I chose my classes so that I had a regular daytime, Monday through Friday schedule, for the first time in my life. It was great to be able to attend morning assemblies with my daughter at Ridgewood Elementary School before she started second grade classes each day, and to be home to meet her at the end of the driveway when the bus brought her home. I was free for weeknight book sales and free to schedule parent-teacher conferences at a normal hour. If for no other reason, being able to participate this way in her expanding life was worth giving up my well-paying job as a weather forecaster with the National Weather Service.

Other than that, I had my doubts.

I wasn’t rich, but up until then, I had plenty. The kind of comfortable life where I could go buy a new winter coat for my kid when she lost hers (that seemed to happen a lot). When I fell in love with some real leather, knee-high boots, I could take them home. We could go to the movies on the spur of the moment. On a particularly lovely Fall afternoon, we took a Humboldt Bay cruise on the Madaket just because we wanted to, and then stop for ice cream at Bon Boniere on the way home. It was a very good life.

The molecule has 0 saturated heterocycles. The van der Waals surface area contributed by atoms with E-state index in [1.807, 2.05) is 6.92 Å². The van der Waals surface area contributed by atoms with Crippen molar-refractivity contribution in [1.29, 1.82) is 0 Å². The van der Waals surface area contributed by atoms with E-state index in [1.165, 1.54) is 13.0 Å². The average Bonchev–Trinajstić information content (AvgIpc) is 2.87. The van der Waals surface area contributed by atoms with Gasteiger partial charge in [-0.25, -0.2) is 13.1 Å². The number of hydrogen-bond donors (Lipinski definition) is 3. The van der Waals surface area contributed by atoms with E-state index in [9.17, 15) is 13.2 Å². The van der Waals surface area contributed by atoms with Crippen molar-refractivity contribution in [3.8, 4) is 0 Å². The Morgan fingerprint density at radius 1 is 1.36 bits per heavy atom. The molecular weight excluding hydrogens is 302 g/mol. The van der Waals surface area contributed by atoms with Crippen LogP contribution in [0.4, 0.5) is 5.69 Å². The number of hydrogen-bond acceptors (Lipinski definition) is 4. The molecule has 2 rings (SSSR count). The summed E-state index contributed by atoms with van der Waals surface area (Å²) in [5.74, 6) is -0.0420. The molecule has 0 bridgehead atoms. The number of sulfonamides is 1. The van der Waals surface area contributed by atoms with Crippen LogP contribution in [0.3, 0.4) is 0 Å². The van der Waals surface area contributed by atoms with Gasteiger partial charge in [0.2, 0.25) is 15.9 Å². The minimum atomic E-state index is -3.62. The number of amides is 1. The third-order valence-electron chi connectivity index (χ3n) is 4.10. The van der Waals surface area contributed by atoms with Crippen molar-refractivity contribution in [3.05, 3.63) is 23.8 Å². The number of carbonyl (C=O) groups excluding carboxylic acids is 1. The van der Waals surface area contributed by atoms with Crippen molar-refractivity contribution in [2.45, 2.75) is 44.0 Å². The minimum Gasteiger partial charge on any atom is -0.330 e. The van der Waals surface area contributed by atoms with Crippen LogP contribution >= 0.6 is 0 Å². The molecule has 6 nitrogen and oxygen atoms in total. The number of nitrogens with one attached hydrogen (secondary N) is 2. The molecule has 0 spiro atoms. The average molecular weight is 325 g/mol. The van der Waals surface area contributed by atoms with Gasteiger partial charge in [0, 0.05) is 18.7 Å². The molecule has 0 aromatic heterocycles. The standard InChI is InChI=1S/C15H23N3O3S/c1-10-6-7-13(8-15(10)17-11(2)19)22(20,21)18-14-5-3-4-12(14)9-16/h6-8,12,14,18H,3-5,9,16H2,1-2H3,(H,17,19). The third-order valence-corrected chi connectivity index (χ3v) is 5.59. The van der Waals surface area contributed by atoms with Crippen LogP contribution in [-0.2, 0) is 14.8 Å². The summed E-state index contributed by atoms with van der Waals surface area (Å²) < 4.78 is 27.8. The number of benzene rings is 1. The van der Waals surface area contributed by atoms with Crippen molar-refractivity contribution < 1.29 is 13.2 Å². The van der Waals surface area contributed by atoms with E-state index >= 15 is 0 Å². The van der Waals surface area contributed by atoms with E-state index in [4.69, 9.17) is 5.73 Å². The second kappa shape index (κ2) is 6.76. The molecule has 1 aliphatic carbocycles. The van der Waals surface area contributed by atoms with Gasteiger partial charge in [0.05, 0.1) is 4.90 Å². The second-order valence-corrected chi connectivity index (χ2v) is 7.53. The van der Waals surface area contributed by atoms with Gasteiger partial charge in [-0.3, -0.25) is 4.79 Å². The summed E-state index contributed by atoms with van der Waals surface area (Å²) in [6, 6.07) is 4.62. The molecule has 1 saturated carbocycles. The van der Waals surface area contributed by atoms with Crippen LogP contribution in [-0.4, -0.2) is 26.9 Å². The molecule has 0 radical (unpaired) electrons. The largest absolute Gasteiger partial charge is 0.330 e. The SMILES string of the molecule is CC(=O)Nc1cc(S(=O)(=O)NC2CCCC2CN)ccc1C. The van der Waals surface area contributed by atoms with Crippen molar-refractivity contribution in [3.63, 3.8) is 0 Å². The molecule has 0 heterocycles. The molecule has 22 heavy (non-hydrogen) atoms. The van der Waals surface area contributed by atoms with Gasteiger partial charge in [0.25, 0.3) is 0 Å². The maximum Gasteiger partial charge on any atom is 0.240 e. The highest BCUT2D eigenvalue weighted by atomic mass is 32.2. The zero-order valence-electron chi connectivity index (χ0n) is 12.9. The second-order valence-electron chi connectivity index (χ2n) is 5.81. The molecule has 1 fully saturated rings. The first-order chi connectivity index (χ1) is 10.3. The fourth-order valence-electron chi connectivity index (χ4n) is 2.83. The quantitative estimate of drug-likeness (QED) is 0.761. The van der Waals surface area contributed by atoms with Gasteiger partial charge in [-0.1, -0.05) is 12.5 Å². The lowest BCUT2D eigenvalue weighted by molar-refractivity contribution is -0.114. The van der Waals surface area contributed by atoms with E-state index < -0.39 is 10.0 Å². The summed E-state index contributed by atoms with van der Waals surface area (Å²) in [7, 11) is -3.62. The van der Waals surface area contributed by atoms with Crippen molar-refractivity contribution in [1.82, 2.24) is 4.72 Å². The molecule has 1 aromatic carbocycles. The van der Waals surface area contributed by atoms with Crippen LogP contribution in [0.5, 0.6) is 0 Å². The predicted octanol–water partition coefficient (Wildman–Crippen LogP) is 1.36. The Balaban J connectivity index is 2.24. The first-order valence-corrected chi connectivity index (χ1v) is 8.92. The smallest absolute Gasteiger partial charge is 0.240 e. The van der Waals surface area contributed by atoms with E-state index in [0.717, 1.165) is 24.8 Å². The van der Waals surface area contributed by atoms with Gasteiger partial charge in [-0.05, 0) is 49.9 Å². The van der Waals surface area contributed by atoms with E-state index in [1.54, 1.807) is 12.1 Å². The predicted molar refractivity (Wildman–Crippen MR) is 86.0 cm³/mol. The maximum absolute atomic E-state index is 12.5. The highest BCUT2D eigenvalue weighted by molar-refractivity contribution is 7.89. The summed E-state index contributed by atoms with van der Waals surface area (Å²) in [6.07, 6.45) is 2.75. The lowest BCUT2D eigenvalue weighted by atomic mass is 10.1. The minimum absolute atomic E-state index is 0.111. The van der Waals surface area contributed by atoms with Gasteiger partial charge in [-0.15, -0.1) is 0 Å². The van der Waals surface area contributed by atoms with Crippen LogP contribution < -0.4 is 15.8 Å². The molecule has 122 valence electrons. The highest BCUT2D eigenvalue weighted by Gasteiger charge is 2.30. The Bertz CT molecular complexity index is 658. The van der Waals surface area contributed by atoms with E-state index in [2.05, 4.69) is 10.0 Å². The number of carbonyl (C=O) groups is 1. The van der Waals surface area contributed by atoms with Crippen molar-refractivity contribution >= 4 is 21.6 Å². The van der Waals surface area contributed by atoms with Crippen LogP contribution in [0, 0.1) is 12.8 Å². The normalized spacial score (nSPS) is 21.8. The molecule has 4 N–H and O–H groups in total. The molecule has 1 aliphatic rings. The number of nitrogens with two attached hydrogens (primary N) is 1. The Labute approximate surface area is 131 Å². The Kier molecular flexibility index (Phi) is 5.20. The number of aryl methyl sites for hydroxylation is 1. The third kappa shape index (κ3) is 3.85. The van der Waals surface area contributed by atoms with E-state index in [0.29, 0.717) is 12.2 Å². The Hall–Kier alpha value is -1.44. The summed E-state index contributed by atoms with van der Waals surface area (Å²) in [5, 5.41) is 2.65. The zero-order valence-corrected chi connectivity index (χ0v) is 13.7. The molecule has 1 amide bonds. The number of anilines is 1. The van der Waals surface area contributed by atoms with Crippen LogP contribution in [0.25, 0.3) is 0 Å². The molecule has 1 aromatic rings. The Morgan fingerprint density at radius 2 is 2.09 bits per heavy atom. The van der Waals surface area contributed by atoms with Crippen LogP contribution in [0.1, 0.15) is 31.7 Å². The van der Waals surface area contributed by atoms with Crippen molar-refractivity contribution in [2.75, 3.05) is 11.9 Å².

After I decided to leave my job and go to school instead, I made serious cuts in my lifestyle where I could. But life can be expensive.

At the end of the school year in Cali I was able to move to Massachusetts. I had managed a painful compromise plan of physical parenting rights. We split her remaining years as a minor, and her father got the first shift. It shattered me to have to share at all, but making the best of it, it meant I could go to school anywhere. I considered living in Brandeis dormitory housing on campus to save money, but just couldn’t bring myself to rent after having been a homeowner for so long. And when my little girl was with me, I wanted her to have a real home.